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Posted on November 20, 2019 (5780) By Rabbi Yisroel Ciner | Series: | Level:

This week’s parsha, Chayei Sarah, begins with the counting of Sarah’s years upon her death. Avrohom subsequently procures ownership of Ma’aras Hamachpelah {the Tomb of the Patriarchs} and buries Sarah there. With that, Avrohom turns his attention to finding the right wife for his son Yitzchak.

Eliezer, Avrohom’s trusted servant, is sent to find this wife. He prays for a divine sign–that the girl that will offer water for both he and his camels should be the one for Yitzchak. He had hardly finished praying when Rivkah, the granddaughter of Avrohom’s brother, Nachor, came out to the well and offered just that to Eliezer. After clarifying who she was, Eliezer thanked Hashem for leading him to the right girl and then went to her house.

When Eliezer met Rivkah’s family he recounted the entire miraculous story to them. Strangely, the Torah also repeats the entire story as he relayed it to them. Rashi [24:42] notes this and comments: Rabi Acha taught that the ordinary conversations of the Patriarch’s servants are more pleasing before Hashem than the Torah of the sons. As we see that the parsha of Eliezer is repeated in the Torah whereas many important principles of Torah law were only given through hints.

What is the special significance of these ordinary conversations?

The Saba of Nevhardik explains that the primary purpose of the Torah is to correct the midos {attributes–the way that one deals with others} of a person. These ‘ordinary conversations’ reveal to us a wealth of information and directives as to how to be sensitive and straight in dealing with others.

Rav Yehoshua Leib Diskin zt”l points out one of these aspects that can be gleaned from this episode of Eliezer.

“And the servant took out vessels of silver, vessels of gold and garments and gave them to Rivkah. [24:53]”

Why were garments given? Doesn’t it seem a bit strange to give garments along with items of gold and silver?

Rav Yehoshua Leib Diskin zt”l explains that Eliezer wanted to bring Rivkah back as the projected wife for Yitzchak and matriarch of Israel. As such, he couldn’t bring her wearing garments that might contain a mixture of materials forbidden by the Torah. He therefore needed to bring garments from the house of Avrohom for her to wear. But how was he to do this in an inoffensive manner? He therefore gave her vessels of gold and silver and amongst those items placed ‘kosher’ garments.

One’s very valid concern for the strict observance of mitzvos {commandments} doesn’t absolve one from showing sensitivity to people’s feelings. The mitzvah must be observed but so must the dignity of those with whom we are involved. At times, one must be willing to climb down from their high level in order to properly deal with others.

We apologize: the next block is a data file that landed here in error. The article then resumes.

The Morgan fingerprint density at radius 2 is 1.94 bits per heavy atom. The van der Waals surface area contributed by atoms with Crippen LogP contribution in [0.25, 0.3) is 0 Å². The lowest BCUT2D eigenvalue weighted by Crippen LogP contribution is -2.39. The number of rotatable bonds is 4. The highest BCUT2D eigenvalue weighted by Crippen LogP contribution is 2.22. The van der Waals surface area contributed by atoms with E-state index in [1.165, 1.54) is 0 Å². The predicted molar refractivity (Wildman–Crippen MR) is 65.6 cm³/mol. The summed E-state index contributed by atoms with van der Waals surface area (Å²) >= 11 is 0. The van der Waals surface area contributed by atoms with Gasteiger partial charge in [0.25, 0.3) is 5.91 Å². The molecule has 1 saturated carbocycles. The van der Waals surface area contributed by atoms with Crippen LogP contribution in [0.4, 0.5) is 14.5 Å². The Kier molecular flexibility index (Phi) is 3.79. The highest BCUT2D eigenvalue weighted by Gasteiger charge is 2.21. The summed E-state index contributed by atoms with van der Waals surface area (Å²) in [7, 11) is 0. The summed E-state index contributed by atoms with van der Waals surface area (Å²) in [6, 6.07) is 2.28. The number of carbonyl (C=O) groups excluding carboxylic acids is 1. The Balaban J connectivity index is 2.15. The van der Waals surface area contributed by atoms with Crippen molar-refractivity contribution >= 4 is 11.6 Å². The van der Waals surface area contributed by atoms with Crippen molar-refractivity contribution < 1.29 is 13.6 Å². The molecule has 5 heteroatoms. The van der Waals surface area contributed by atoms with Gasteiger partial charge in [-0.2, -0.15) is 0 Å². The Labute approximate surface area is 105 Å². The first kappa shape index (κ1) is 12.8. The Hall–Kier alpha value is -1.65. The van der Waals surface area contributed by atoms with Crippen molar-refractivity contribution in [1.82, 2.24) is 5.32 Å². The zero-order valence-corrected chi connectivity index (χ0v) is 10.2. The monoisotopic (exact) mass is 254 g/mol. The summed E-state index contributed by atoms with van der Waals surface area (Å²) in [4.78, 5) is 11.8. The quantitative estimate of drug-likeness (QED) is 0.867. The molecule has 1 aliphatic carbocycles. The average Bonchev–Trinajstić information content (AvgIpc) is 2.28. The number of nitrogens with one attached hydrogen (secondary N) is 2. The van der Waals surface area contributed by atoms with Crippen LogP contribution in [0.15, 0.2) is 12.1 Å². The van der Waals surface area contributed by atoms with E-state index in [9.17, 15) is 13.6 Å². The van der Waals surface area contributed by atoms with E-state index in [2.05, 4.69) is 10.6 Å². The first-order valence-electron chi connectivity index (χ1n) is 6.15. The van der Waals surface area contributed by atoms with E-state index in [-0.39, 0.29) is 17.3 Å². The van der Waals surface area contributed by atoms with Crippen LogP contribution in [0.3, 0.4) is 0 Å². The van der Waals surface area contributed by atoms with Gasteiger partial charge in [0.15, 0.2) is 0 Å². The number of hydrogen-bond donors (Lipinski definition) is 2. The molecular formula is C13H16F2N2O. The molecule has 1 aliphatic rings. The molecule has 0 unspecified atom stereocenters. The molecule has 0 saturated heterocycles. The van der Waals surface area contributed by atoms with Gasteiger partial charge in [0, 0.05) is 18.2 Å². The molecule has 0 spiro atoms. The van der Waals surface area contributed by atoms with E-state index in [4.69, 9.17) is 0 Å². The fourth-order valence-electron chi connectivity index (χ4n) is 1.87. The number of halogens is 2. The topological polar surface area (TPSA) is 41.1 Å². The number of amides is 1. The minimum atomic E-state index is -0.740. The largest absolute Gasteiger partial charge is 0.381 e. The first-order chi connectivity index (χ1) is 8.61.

This past Friday, as I attended the levayah {funeral} of HaRav Shach zt”l, I recalled an experience that still warms me more than twenty years after it occurred. It was after my first year of study in yeshiva and I was at a bit of a crossroad. I wanted to return for a second year to firm my commitments but I would have many temptations back home over the summer which would certainly cool off my enthusiasm. A friend and I decided to travel to the Ponevezh yeshiva in Bnei Brak to ask the Rosh Yeshiva of Ponevezh, HaRav Shach, for a blessing.

As we were not dressed in the traditional yeshiva garb, we were a bit apprehensive about walking through the entire Beis Medrash {Torah Study Hall} to speak to HaRav Shach whom we assumed would be sitting in the very front. We nervously entered the back doors of the Beis Medrash and gazed toward the front to try to see HaRav Shach.

One of the students noticed our predicament and nodded with his head toward a seat all the way in the back, just a few feet from where we were standing. There, leaning over a simple lectern was the Rosh Yeshiva himself, studying a small volume of Maimonides. With an incredible feeling of relief we stood nearby, respectfully waiting for him to notice us. As his concentration was so complete, the students there motioned to us to move closer to him.

As soon as he saw us, he immediately stood up for us and asked how he could be of help. We explained the situation and told him that we had come for a bracha {blessing} to stay strong and committed over the summer and to be able to return for another year of study.

With a warm, radiating smile on his face while he gently shook and rubbed our hands, he stressed to us the importance of studying Torah and blessed us with much success.

The ‘ordinary conversations’ are written in the Torah in order to teach us proper midos. It’s so beautiful and inspiring to see how the Torah giants so easily and warmly climb down from their high level in order to properly deal with others.

Good Shabbos,
Yisroel Ciner

Copyright © 2001 by Rabbi Yisroel Ciner and Project Genesis, Inc.

The author teaches at Neveh Tzion in Telzstone (near Yerushalayim).